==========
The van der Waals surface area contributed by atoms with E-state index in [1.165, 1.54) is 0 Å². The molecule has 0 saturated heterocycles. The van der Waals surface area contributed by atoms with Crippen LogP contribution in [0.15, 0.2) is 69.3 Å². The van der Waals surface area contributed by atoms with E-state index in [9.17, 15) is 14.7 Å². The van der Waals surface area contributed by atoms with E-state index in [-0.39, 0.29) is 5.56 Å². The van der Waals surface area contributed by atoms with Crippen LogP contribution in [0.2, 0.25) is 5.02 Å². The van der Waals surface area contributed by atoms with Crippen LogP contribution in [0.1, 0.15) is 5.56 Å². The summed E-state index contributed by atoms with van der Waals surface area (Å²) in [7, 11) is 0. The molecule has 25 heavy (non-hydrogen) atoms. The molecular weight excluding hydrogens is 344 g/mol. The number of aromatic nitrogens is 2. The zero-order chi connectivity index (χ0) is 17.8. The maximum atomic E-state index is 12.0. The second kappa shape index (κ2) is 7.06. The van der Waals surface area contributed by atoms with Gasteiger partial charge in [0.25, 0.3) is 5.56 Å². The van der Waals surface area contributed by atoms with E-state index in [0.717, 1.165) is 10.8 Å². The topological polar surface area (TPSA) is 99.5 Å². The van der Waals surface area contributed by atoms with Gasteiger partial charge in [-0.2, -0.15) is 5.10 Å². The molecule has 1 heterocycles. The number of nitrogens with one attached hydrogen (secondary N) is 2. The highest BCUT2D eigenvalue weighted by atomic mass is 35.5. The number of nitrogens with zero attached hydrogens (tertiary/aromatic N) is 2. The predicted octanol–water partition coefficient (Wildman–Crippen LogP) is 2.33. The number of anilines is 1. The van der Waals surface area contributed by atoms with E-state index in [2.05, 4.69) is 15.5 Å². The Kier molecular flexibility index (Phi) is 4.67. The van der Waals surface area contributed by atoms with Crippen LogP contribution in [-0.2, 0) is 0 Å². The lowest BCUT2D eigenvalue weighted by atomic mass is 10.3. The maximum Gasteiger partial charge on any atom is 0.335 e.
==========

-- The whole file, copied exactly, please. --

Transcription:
The van der Waals surface area contributed by atoms with E-state index in [1.165, 1.54) is 0 Å². The molecule has 0 saturated heterocycles. The van der Waals surface area contributed by atoms with Crippen LogP contribution in [0.15, 0.2) is 69.3 Å². The van der Waals surface area contributed by atoms with E-state index in [9.17, 15) is 14.7 Å². The van der Waals surface area contributed by atoms with E-state index in [-0.39, 0.29) is 5.56 Å². The van der Waals surface area contributed by atoms with Crippen LogP contribution in [0.2, 0.25) is 5.02 Å². The van der Waals surface area contributed by atoms with Crippen LogP contribution in [0.1, 0.15) is 5.56 Å². The summed E-state index contributed by atoms with van der Waals surface area (Å²) in [7, 11) is 0. The molecule has 25 heavy (non-hydrogen) atoms. The molecular weight excluding hydrogens is 344 g/mol. The number of aromatic nitrogens is 2. The zero-order chi connectivity index (χ0) is 17.8. The maximum atomic E-state index is 12.0. The second kappa shape index (κ2) is 7.06. The van der Waals surface area contributed by atoms with Gasteiger partial charge in [0.25, 0.3) is 5.56 Å². The van der Waals surface area contributed by atoms with E-state index in [0.717, 1.165) is 10.8 Å². The topological polar surface area (TPSA) is 99.5 Å². The van der Waals surface area contributed by atoms with Gasteiger partial charge in [-0.2, -0.15) is 5.10 Å². The molecule has 1 heterocycles. The number of nitrogens with one attached hydrogen (secondary N) is 2. The highest BCUT2D eigenvalue weighted by atomic mass is 35.5. The number of nitrogens with zero attached hydrogens (tertiary/aromatic N) is 2. The predicted octanol–water partition coefficient (Wildman–Crippen LogP) is 2.33. The number of anilines is 1. The van der Waals surface area contributed by atoms with E-state index in [2.05, 4.69) is 15.5 Å². The Kier molecular flexibility index (Phi) is 4.67. The van der Waals surface area contributed by atoms with Crippen LogP contribution in [-0.2, 0) is 0 Å². The lowest BCUT2D eigenvalue weighted by atomic mass is 10.3. The maximum Gasteiger partial charge on any atom is 0.335 e.